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Cornelius News

National Treasures in our own backyard

Ron potts and Miriam Whisnant

Miriam Whisnant, was born and raised on the centuries-old Potts Plantation. She met with Ron Potts recently in her home

By Dave Yochum. The 1920s and 30s produced a generation of people toughened by the Great Depression and World War II, but brimming with a sense of empowerment. They changed the world and they changed Cornelius. Here’s a look at three national treasures who live right here in Cornelius.

The Rev. Didi Wayland

Rev Didi Wayland


Didi Wayland was a 19-year old medic in a rifle platoon when his landing craft stopped short of the Utah beachhead, dropped the front end out and he jumped off. “The water came up to here,” he says, pointing to his chest. “You can’t run very well when the water is up to here.” A smile and a pause. The platoon charged and the Germans counter-charged. “We had to back up and we charged again.”

A wounded soldier was blown out of his arms by German gunfire, died instantly and Didi picked up another wounded GI and took him to a Jeep. Did the wounded GI survive? “I don’t know.” But Wayland did. He would be stuck on that beach that night. Bullets. More bullets. Bombs. “A terrible experience,” Wayland recalls.

The young soldier, who would become the beloved pastor of both Bethel Presbyterian Church and Cornelius Presbyterian Church—serving both at the same time—scraped a place out in the ground to get under the small arms fire, near an apple tree. “I laid down, scared to death, and then exhaustion, so totally exhausted, I woke up in the rain.”

Plane after plane flew in overhead dropping their bombs on the Germans. In the confusion that is war, some fell short. Didi thinks 500 GIs were killed.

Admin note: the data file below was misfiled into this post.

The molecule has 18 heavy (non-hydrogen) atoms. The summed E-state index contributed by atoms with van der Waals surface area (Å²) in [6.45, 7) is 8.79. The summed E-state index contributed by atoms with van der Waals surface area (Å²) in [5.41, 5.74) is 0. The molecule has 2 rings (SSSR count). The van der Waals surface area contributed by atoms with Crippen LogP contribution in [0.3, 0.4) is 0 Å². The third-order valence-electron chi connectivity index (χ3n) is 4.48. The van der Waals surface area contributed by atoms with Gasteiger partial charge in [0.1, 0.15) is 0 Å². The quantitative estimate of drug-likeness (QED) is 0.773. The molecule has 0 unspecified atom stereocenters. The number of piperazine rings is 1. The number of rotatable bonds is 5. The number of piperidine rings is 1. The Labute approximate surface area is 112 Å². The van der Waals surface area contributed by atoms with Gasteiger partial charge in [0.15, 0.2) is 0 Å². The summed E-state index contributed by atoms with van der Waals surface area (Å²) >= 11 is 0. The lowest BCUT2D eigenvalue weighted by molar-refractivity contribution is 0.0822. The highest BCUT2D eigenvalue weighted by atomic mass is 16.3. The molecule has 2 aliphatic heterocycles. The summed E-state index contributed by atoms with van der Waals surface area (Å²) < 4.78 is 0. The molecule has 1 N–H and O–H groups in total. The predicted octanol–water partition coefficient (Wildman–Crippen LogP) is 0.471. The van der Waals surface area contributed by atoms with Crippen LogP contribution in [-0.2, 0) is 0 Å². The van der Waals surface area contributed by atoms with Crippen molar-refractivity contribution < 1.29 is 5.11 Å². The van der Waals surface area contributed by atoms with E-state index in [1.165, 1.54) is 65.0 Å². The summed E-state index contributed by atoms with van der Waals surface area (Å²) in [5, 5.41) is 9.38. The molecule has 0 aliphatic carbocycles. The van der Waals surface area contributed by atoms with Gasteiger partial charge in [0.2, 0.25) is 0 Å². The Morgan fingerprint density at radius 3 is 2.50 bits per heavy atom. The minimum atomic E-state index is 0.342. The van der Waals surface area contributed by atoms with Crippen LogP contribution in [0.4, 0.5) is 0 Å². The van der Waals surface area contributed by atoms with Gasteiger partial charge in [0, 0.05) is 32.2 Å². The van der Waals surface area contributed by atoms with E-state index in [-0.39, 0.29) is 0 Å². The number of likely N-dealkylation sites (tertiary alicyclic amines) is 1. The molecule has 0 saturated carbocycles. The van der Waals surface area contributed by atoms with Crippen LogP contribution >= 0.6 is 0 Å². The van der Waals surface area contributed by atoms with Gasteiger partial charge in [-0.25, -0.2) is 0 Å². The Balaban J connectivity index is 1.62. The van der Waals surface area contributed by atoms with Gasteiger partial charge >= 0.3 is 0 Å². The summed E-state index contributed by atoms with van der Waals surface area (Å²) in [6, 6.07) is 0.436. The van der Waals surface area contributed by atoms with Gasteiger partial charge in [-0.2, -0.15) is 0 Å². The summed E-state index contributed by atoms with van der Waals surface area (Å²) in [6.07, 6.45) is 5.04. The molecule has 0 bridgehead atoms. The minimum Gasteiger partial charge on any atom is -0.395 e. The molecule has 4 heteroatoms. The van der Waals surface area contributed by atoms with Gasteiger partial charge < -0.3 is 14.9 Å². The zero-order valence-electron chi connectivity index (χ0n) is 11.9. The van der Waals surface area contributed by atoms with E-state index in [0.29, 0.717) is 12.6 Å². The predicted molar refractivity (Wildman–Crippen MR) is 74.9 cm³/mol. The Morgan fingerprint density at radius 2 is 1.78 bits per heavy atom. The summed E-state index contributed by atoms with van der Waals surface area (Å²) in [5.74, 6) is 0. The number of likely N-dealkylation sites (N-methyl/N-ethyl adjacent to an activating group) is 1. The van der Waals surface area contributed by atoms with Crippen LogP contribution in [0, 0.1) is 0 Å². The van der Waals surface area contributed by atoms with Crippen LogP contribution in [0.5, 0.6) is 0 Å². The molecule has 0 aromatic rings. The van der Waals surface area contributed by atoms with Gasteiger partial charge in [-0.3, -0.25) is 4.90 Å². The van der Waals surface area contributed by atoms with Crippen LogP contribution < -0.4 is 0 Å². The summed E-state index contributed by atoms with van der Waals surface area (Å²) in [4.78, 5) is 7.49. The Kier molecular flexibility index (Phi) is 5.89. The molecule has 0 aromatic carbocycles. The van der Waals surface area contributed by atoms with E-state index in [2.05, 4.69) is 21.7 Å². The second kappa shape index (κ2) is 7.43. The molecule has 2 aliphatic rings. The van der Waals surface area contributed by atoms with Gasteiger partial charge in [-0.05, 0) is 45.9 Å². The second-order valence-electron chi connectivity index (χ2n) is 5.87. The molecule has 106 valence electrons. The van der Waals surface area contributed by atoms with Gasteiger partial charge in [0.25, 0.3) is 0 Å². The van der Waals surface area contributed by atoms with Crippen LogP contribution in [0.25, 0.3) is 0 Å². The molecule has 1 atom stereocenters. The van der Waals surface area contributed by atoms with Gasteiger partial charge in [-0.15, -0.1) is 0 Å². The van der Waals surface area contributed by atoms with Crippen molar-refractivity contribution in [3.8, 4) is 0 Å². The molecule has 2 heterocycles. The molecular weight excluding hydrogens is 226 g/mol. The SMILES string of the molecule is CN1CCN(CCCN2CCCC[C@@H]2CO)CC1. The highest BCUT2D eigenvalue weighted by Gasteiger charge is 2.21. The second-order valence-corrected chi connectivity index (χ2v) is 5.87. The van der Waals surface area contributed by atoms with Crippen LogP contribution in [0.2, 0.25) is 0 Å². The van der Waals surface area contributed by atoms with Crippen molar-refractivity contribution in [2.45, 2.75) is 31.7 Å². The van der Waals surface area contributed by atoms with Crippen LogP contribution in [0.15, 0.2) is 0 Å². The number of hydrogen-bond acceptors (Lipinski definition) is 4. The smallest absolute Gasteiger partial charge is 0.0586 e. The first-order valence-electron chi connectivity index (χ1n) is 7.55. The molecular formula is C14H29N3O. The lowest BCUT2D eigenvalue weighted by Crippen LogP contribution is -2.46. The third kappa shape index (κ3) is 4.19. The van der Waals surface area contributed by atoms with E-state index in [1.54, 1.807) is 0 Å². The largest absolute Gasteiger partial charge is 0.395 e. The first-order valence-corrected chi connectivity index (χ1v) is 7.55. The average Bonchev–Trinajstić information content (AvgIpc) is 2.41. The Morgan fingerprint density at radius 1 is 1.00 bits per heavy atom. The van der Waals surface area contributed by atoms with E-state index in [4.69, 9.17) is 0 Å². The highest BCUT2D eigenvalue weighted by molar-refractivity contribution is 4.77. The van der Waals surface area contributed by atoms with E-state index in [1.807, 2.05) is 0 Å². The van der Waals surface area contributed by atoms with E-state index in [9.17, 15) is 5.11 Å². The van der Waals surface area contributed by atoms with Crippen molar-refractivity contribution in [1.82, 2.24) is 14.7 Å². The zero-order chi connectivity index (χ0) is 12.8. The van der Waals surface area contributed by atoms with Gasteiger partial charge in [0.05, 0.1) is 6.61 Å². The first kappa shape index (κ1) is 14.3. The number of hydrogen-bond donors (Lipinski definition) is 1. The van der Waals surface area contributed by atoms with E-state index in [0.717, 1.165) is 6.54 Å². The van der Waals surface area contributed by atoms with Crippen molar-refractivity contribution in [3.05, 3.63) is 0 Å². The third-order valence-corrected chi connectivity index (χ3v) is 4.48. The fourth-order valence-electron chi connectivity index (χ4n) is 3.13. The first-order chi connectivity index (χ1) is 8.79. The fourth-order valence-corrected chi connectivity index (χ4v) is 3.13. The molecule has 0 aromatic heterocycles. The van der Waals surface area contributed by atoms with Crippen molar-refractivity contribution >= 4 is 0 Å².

Did you hate the Germans? “No,” he says. Didi, whose real name is John, went on to seminary, and then took a call in Cornelius over his late wife’s objections. The manse was about the worst in the Piedmont.

Cornelius right after the war was still a place of haves and have-nots. Of course, the returning GIs helped transform America, but Cornelius was a tiny farm village that had become a mill town centered on a handful of textile mills.

“A lot of people worked three days a week, minimum wage in the IX Co. mill,” Didi says. “Most of the people in Cornelius were the have-nots,” he says.

Life improved over the years, and Lake Norman was transformational, but for those people with deep roots here, Cornelius was a quiet little corner of a world that moved more quickly almost everywhere else.

He’s not quite the human dynamo he once was, but nobody is after 90. He gets out for breakfast with the regulars at Bojangles almost every morning.

Miriam Smith Whisnant

Miriam Smith Whisnant


Miriam Smith Whisnant has seen Cornelius up close since before the Great Depression. There were still vestiges of Reconstruction, not to mention the Civil War itself.  The Confederate Soldiers Reunion was something most people looked forward to every year in Old Cornelius, before this part of the South ran through a demographic Cuisinart.

She has no less than four lines of ancestors who served in the Revolutionary War.

Miriam’s corner of this part of the south is very much like it was 250 years ago. Formally known as the Potts Plantation, it’s still a working farm, with more than 500 acres of good soil off to the east, more or less, of Mt. Zion United Methodist Church. Miriam and her sister Lilyan Hunter, who lives nearby, are descendants of one Robert Potts who purchased the land grant in 1753, according to the Charlotte-Mecklenburg Historic Landmarks Commission.

Farming was a way of life and then, as now, it was best done on a large scale. The property remains intact, and it’s a productive, working farm to this day. Lilyan’s son Eugene and grandson Wes farm it.

Here is the chain of title according to the commission:

  1. Original Land Grant dated the 11th of April, 1752 George II conveyed to John Brevard 636 Acres in Anson County [Before it became Mecklenburg County] on the headwaters of Rocky River. N.C. Land Grant XI, 4-5
  2. John Brevard to John Potts dated the 4th day of September, 1753 by lease and release 636 Acres in Anson County
  3. John Potts conveyed to son, Robert Potts, Sr. on January 16, 1770 636 Acres in Mecklenburg County
  4. Robert Potts, Sr. conveyed to son, Robert Potts. Jr. On July 24, 1811 a tract of 96 Acres called a “deed of gift”
  5. Robert Potts. Jr. conveyed to son, Thomas Espy Potts January 20, 1848 by Will Clerk of Superior Court